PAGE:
For good or for ill (and, for the last several years, it has definitely been for ill), the Call of Duty franchise and the Battlefield franchise have been at war. Their theater is the entire video game industry. Despite the wishes of non-fans that the two game series would cease to dominate the media attention around gaming, they are here to stay.

For those of you who don’t keep track: First of all, good for you! Call of Duty and Battlefield started their rivalry in the late 2000s. Call of Duty has put out the Modern Warfare series, the Black Ops series, and Ghosts. Battlefield put out the two Bad Company games and the 3 and 4, which are part of their primary series. The competition has been tough, culminating in DICE putting out a broken Battlefield 4 just to make sure that the game beat Ghosts to the consumer market.

For clarity, I’ll say this now: This year, Call of Duty won. They shouldn’t bother with the end zone dance, though, because calling that victory “a narrow one” would be exceptionally generous. The most I can possibly say for Ghosts is that it worked. It had a stupid single-player campaign, uninteresting characters, and multiplayer innovation that is tepid at best. When the only additions you can make to your no-guts-no-glory military shooter are dogs, aliens, and zero-gravity combat, you might just be working in the wrong genre.

When this started, the games were actually trying to be interesting. Battlefield: Bad Company was a comedic parody of the sort of modern war games common at the time. The three most memorable trailers were parodies of Metal Gear Solid, Gears of War, and Tom Clancy’s Rainbow Six. Modern Warfare 1 & 2 were both genre deconstructions which inspected the very concept of duty and what it means to be a soldier. They were as close to being moving and emotional as I think the genre is going to get.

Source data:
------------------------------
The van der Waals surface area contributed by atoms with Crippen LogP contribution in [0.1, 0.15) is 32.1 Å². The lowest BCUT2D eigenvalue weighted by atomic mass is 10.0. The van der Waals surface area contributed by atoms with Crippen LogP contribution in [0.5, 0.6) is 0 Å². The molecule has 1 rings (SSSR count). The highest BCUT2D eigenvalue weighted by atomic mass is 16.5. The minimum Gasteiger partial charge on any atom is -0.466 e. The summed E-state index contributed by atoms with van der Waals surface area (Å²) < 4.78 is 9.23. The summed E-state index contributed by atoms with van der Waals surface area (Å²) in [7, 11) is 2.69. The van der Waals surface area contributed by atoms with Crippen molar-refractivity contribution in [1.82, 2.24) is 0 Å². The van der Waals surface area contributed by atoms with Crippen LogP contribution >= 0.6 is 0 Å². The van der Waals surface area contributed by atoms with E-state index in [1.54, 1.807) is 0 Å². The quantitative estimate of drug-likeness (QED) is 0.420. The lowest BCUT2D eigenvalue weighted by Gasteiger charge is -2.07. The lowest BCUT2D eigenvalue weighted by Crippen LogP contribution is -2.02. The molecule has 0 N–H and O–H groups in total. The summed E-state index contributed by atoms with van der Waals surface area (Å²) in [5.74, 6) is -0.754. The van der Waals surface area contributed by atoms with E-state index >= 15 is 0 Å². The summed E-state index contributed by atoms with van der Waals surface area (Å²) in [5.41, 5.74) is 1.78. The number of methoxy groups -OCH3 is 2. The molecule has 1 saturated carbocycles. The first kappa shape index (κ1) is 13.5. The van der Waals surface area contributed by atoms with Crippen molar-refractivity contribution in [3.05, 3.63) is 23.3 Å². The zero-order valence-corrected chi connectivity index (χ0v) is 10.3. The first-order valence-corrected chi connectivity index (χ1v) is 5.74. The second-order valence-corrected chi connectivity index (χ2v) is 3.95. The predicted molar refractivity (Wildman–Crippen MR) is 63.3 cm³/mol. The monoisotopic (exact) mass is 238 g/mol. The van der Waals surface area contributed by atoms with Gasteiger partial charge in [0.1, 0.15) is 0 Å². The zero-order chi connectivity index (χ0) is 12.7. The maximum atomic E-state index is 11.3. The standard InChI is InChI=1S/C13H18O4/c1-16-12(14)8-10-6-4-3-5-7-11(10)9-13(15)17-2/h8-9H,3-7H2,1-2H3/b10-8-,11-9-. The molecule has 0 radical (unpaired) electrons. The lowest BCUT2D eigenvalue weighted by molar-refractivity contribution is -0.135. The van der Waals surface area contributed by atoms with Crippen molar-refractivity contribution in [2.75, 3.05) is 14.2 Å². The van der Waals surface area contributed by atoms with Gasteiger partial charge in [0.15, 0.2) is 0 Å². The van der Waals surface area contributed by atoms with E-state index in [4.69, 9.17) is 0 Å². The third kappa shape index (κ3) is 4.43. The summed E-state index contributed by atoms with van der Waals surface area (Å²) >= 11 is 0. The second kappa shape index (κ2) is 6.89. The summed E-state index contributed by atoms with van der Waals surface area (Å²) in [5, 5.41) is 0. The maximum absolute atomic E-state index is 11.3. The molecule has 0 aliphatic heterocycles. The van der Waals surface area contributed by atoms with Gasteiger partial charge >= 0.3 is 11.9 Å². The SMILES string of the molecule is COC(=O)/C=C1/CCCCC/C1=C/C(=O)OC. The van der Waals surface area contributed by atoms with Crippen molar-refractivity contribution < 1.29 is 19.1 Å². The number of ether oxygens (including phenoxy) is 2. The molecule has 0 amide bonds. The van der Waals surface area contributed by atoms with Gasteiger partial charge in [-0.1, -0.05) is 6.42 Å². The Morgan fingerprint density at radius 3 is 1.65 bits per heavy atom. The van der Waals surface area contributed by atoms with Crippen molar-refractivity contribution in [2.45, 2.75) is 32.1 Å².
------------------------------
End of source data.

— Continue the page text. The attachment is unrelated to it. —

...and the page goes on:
My final conclusion about this year of competition is that it is starting to get old. I suspect the glory days of both franchises are behind them. I haven’t seen either game featured on any “Best of 2013” lists. Actually, I’ve seen both of them on some “Worst” lists. They’ve been completely overshadowed by more interesting games. I think it’s time DICE, Treyarch, and Infinity Ward moved on. Unfortunately, I doubt they will.

I'm the daughter of a veteran who spent my childhood in Killeen. As of 2013, I have a degree in English from the University of Texas at Austin. I'm a critic of books, films, television, and video games. Find me on Twitter: @rachel_knows

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